AeroNed at aol.com
AeroNed at aol.com
Thu Nov 25 16:06:04 EST 2010
Happy Thanksgiving! and thanks for the tips.
I am going to be rebuilding the engine at a machine shop. Anyone remember
Glen Ziesenis? Well, I'll be at his shop. I'm planning to rebore the
cylinders and he has the fixture to do that under compression. I'll also be
rebuilding the head and doing a valve job.
I'm still curious about doing a re-ring job. Maybe I need to find a good
engine and experiment.
I've rebuilt engines before, even a couple Corvairs. The last time I
rebuilt the rods and did a valve job at Glen's shop. Both firsts for me. This
time will be the first rebore for me. I'm hoping to keep the compression down
so I can still use unleaded and not generate too much heat when running
In a message dated 11/25/2010 9:01:16 A.M. Central Standard Time,
djtcz at comcast.net writes:
----- Original Message -----
Date: Wed, 24 Nov 2010 19:39:06 EST
From: AeroNed at aol.com
Subject: <VV> Re-ringing
My winter project is going to be the rebuilding of a 95 hp engine to go in
my 65 coupe. This engine will be hooked to a PG and will be running AC.
"core" engine is a runner that smoked when removed. I'm thinking it may
only need rings (and new bearings and other while I'm there parts).
Anyhow, I've heard all sorts of stories about re-ringing a Corvair engine,
most of them bad. I'd like to hear some of the good ones. I really would
like to keep the bore stock. What are the "tricks" I'll need to know to do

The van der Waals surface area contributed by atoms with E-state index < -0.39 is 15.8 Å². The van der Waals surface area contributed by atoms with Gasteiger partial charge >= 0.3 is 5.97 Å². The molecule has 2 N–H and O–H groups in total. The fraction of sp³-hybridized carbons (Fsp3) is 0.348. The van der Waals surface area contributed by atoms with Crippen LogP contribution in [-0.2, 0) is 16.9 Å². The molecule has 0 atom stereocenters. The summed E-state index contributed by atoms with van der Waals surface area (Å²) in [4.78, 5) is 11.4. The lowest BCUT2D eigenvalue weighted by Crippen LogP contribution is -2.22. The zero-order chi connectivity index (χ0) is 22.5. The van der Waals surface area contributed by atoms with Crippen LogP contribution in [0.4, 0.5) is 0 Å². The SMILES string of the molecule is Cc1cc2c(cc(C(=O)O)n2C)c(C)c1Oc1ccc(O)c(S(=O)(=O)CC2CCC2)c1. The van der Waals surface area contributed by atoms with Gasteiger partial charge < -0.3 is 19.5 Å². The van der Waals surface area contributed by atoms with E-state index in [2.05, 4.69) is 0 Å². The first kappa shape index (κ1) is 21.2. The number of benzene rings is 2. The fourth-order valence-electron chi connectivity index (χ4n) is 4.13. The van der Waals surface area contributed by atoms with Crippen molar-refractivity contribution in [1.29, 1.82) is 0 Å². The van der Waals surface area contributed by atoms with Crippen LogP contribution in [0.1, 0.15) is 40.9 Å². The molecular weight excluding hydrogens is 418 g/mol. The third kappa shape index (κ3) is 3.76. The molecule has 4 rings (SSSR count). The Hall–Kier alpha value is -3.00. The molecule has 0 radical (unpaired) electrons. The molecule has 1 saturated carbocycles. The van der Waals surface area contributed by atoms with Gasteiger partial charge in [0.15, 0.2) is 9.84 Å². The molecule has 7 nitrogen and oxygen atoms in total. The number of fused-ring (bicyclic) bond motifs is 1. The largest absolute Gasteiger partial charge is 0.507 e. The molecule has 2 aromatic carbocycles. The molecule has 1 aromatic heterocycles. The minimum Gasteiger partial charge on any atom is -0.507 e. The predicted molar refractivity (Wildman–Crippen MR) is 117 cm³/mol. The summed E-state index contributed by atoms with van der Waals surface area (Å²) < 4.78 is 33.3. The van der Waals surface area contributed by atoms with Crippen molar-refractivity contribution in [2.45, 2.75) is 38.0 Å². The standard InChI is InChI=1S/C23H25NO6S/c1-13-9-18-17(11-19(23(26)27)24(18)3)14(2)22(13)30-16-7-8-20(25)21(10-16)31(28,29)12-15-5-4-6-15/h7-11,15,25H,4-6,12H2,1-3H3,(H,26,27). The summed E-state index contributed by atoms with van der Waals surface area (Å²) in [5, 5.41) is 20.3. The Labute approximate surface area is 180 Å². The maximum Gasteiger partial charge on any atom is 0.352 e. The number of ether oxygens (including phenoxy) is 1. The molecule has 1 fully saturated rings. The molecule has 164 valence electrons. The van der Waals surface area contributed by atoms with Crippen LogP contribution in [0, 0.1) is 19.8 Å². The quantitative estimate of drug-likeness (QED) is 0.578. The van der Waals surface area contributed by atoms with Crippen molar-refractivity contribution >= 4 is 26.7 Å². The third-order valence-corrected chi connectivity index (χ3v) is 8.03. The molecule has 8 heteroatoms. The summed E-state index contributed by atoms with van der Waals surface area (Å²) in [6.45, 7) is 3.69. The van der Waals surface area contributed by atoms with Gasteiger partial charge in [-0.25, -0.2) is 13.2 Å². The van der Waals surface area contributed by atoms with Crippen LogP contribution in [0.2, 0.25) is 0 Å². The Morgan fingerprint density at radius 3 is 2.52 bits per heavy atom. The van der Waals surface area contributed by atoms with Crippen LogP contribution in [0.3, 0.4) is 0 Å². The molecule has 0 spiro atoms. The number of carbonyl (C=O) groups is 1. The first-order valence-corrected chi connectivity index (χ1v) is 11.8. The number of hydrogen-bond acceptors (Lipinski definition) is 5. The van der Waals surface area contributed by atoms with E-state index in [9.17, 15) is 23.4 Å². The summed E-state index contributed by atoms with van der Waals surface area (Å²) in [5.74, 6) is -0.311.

The back of the Corvair shop manual has a "Specification" section. On the
one or two engine pages there are some key dimensions that must be within
service limits to achieve decent performance and life.
An area that may be easy to overlook is how much clearance the new rings
have in the used pistons (or even new ones). Check with a feeler gage.
Don't blast piston ring grooves clean with any abrasive, since the rings
must seal against the groove walls, and the groove's finish and form can be
destroyed by blasting. Cleaning carbon from the grooves grooves with a
broken ring can do some damage too.
ANy ridge worn at the top of the cylinder must be removed to keep the top
ring from jamming in the "corner" right at TDC. Every Cylinder's roundness
and taper needs to be measured and evaluated honestly. Surface finish is
important, but there is a range of acceptable roughnesses. Inadequate
cylinder cleaning will tear up new rings quickly, and I suspect may be behind many
of the "darned rings didn't seat" stories. A few squirts of carb cleaner
is not good enough. One good test is An oiled white rag must stay clean
after being scrubbed against the "cleaned" cylinder wall.
During end gap checking I like to put each new ring in the cylinder, near
the top of it's travel, square it off by inserting a flat topped piston,
and backlight the ring with a flashlight and look for light at the cylinder
wall. Visible light indicates cylinder ovality beyond the ring's
capabilities to conform. Or maybe tweaked rings. End gap needs to be checked where it
is tightest, in the smallest portion of the bore, usually near BDC. In the
quest for tight end gaps some folks start with an oversize ring. That is
probably OK, as long as when finished the ring passes the back light test.
Oil Smoke can originate from valve stem, guide, and seal issues, as well
as crankcase ventilation problems too.
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